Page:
A transcendent meeting of musical traditions and a superb tribute to the life and artistry of the late Geoffrey Gurrumul Yunupingu.
Photo credit: Toni Wilkinson
One of the very first performances at Perth Concert Hall, when the venue originally opened its doors for the 1973 Festival of Perth, was a Beethoven recital by Polish pianist Andre Tchaikowsky. Today we think of Beethoven’s oeuvre as belonging to an old and established tradition – but compared at least 75,000 years of Yolŋu culture, Ludwig van might almost have been writing yesterday.
Created on country in North East Arnhem Land, and featuring 32 members of the West Australian Symphony Orchestra performing alongside eight Yolŋu dancers and musicians, Buŋgul is a concert version of Djarimirri (Child of the Rainbow), the posthumously released album by Yolŋu musician Geoffrey Gurrumul Yunupingu, who died in 2017 aged 46.
More than just a concert, Buŋgul is an attempt to convey the Yolŋu world-view to non-Indigenous audiences; a blending of art forms without borders where myth and music, painting and storytelling, dance and tradition fuse into a seamless whole.
‘What we are going to give you is [Geoffrey’s] knowledge, his connection with the land,’ we are told at the start of proceedings. The performance which follows is dense and challenging, electrifying and beautiful.
Djarimirri fused traditional Yolŋu chants with the European art music tradition. Here we see the dances which accompany those chants performed live in an oval bed of sand placed centre stage, as Gurrumul’s amplified voice sings from beyond the grave.
A large screen to the rear intercuts between the dancers as filmed from above, traditional paintings, and luminous images of Gurrumul’s island home. Sometimes the recorded songs are accompanied live by a yidaki player and another singer or singers; at other times the focus is on Gurrumul’s angelic voice and the orchestra alone – moments of soft brass which reveal a gentler side to the sometimes-blaring instrument, thunderous drums and the haunting vibrato of tubular bells.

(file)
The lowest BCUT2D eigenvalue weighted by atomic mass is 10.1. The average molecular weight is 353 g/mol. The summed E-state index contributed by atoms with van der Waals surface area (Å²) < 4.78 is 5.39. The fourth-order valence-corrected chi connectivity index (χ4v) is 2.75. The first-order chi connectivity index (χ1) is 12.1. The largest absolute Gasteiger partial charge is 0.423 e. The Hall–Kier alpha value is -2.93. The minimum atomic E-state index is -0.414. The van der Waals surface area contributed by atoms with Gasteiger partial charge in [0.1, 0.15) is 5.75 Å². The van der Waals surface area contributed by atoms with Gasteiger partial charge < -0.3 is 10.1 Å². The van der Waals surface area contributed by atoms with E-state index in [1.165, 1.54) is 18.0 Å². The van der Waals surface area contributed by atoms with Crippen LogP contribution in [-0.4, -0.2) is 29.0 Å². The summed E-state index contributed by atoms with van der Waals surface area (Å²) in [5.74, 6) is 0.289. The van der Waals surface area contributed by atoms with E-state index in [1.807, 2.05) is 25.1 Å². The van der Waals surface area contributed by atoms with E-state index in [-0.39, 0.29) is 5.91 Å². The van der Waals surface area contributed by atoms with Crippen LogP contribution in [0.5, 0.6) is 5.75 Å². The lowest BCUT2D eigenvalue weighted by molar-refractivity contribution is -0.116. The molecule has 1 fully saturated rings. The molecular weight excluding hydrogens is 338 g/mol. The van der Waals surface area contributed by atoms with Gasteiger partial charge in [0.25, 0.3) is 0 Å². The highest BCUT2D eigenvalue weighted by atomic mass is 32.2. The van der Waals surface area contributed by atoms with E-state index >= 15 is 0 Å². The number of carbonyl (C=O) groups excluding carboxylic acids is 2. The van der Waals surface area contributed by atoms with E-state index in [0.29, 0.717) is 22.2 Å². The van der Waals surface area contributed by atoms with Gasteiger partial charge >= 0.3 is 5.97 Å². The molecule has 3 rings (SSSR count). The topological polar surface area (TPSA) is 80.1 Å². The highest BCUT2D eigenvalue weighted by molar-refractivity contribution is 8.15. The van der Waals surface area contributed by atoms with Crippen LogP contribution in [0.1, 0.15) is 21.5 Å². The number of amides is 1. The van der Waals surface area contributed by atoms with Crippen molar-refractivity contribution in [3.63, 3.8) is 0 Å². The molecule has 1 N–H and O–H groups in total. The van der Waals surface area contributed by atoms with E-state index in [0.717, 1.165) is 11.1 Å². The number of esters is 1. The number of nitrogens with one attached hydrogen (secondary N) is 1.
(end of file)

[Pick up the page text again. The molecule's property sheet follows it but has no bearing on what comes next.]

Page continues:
The interplay between the production’s carefully blended elements is striking and evocative, while the music is haunting and beautiful. For audience members like myself who lack the knowledge to interpret specific cultural references, aspects of production can sometimes feel frustratingly abstract and opaque, but such moments soon pass, aided by tracks such as ‘Djilawurr (Scrub Fowl)’ where the meaning of the dance is self-evident.
As the performance nears its conclusion, the blend of artforms and imagery, music and song reaches its pinnacle. First a luminous sun sinks below the horizon; then thunder peals as ‘Wulminda (Dark Clouds)’ begins. On the video screen we see what at first seems to be a lowering sky, pregnant with rain, only for the image to gradually reveal itself as Guy Maestri’s Archibald-winning portrait of Gurrumul himself. It’s a magical moment of transformation – an evocation of the man as mythic figure – and a more than fitting climax to this haunting and compelling evening.
4 ½ stars: ★★★★☆
Music by Geoffrey Gurrumul Yunupingu, Michael Hohnen & Erkki Velthiem
Directed by Don Wininba Ganambarr & Nigel Jamieson
Creative Producer: Michael Hohnen
Musical Director: Erkki Veltheim
Design & Creative Associate: Jacob Nash
Lighting Design: Mark Howett
Video Design: Mic Gruchy
Sound Design: Steve Francis
Cinematographer: Paul Shakeshaft
First Camera Assistant: Scott Wood
Producer: Anna Reece
Perth Concert Hall
7 February – 1 March
The writer visited Perth as a guest of Perth Festival.